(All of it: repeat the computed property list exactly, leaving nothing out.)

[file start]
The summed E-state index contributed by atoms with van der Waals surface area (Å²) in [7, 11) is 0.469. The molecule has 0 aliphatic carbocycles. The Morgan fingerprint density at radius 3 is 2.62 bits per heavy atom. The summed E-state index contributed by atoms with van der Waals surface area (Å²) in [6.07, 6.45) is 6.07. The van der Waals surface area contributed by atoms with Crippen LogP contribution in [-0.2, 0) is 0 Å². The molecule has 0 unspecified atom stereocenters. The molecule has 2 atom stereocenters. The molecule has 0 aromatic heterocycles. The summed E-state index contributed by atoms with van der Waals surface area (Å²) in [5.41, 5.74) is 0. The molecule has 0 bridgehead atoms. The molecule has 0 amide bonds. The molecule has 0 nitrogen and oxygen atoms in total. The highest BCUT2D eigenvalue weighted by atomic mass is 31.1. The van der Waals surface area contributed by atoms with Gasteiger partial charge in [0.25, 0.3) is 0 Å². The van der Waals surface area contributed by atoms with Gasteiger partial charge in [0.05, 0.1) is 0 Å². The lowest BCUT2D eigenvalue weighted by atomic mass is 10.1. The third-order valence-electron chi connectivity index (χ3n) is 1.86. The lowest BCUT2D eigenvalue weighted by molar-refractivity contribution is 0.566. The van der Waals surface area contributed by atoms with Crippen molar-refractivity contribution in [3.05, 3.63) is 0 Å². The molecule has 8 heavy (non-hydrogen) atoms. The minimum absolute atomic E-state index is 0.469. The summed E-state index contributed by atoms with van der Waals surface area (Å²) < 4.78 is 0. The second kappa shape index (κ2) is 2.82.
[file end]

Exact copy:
The summed E-state index contributed by atoms with van der Waals surface area (Å²) in [7, 11) is 0.469. The molecule has 0 aliphatic carbocycles. The Morgan fingerprint density at radius 3 is 2.62 bits per heavy atom. The summed E-state index contributed by atoms with van der Waals surface area (Å²) in [6.07, 6.45) is 6.07. The van der Waals surface area contributed by atoms with Crippen LogP contribution in [-0.2, 0) is 0 Å². The molecule has 0 unspecified atom stereocenters. The molecule has 2 atom stereocenters. The molecule has 0 aromatic heterocycles. The summed E-state index contributed by atoms with van der Waals surface area (Å²) in [5.41, 5.74) is 0. The molecule has 0 bridgehead atoms. The molecule has 0 amide bonds. The molecule has 0 nitrogen and oxygen atoms in total. The highest BCUT2D eigenvalue weighted by atomic mass is 31.1. The van der Waals surface area contributed by atoms with Gasteiger partial charge in [0.25, 0.3) is 0 Å². The van der Waals surface area contributed by atoms with Gasteiger partial charge in [0.05, 0.1) is 0 Å². The lowest BCUT2D eigenvalue weighted by atomic mass is 10.1. The third-order valence-electron chi connectivity index (χ3n) is 1.86. The lowest BCUT2D eigenvalue weighted by molar-refractivity contribution is 0.566. The van der Waals surface area contributed by atoms with Crippen molar-refractivity contribution in [3.05, 3.63) is 0 Å². The molecule has 8 heavy (non-hydrogen) atoms. The minimum absolute atomic E-state index is 0.469. The summed E-state index contributed by atoms with van der Waals surface area (Å²) < 4.78 is 0. The second kappa shape index (κ2) is 2.82.